Director’s notes

In memory of Juliano Mer Khamis
May 29, 1958 – April 4, 2011

The violence of the oppressed is often justified, but not always necessary.

We worked in the theatre night and day to create our cultural bomb, but we weren’t sufficiently careful, and it went off in our laps and took Juliano’s life at the height of its bloom.

After the assassination, we were all in shock, and for a moment, we thought we were ready to give up on the dream of creating a space where Palestinians and Jews, women and men, could together pursue freedom, equality and art.

Against all odds, we created the theatre piece While Waiting, an Arabic interpretation of Waiting for Godot. For us, the playwas an attempt to find hope within the mourning, within the repetition of oppression.

Before the murder, we started to work with Juliano on Antigone in Jenin, a film in which we hoped to portray the complexity of the quest for high art, women’s rights, and Palestinian freedom from the Israeli occupation. Art/Violence is a humble attempt to touch this dream. Though many documentary films use art to illustrate personal life, Art/Violence uses our personal lives as backdrops for the militant art that we create.

Udi Aloni

When I moved to Jenin to join Juliano a year before his assassination, I didn’t know, as an Israeli Jew, that this move would change my life forever. In The Freedom Theatre, I met, among others, Mariam Abu-Khaled and Batoul Taleb, two of Juliano’s most talented students. Over the course of the year, right in front of my eyes, they became powerful artists and actresses as they performed Alice in Wonderland under Juliano’s direction. Jul, you taught me the practice of the art of binationalism, step by measured step. Working with your students –who became my friends and colleagues– is the most precious present you could give me.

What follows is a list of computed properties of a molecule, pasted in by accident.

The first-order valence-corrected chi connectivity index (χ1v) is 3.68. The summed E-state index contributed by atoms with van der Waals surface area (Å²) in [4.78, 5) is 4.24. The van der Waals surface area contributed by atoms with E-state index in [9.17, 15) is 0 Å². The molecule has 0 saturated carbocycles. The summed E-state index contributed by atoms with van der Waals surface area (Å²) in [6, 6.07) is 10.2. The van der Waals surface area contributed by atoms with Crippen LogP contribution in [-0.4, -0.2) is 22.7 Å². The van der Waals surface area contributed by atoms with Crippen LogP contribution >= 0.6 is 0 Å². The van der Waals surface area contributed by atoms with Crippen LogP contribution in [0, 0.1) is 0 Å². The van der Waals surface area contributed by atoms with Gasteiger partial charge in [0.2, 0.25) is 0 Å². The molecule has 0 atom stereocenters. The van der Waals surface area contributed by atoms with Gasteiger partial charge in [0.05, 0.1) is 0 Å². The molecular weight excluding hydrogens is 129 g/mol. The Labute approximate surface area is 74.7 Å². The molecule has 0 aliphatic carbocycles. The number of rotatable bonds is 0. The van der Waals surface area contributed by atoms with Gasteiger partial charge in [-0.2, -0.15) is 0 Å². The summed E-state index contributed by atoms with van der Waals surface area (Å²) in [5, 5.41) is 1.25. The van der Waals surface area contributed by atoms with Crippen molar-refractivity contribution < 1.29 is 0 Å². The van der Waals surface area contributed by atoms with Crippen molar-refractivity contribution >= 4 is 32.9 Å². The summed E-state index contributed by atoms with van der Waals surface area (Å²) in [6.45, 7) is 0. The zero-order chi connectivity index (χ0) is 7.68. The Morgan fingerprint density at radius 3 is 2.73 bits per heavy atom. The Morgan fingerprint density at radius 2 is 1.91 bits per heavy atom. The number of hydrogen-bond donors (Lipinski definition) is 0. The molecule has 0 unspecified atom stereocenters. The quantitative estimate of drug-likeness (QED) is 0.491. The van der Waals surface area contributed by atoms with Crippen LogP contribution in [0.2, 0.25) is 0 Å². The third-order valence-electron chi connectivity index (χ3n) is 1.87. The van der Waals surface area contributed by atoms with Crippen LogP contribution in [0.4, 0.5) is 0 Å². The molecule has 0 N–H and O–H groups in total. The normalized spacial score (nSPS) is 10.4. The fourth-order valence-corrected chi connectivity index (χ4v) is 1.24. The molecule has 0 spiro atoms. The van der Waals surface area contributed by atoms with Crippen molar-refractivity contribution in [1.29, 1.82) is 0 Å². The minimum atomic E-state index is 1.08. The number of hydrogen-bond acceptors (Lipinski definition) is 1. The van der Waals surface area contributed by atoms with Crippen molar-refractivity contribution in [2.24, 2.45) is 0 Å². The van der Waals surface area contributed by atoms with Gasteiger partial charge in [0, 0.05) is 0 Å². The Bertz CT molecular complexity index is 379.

Mariam Abu Khaled

“I can’t go back to yesterday, because I was a different person then.”

-Alice in Wonderland

For three years, Jul taught me theatre and acting. But he actually taught me about freedom, struggle, and art. In other words, he taught me how to dream, and in this film, I try to realize these dreams.

Batoul Taleb

GOGO: “Did they take our rights?”

DIDI: (laughing) “No, we gave them up.”

-Waiting for Godot

Even if we are only actresses in a theatre that is not a theatre, in a country that is not a country, in a home that is not a home, the fact that we, as Palestinian women, performed While Waiting means that we have truly gained our rights, the rights that were taken away from us, the rights that we had given up.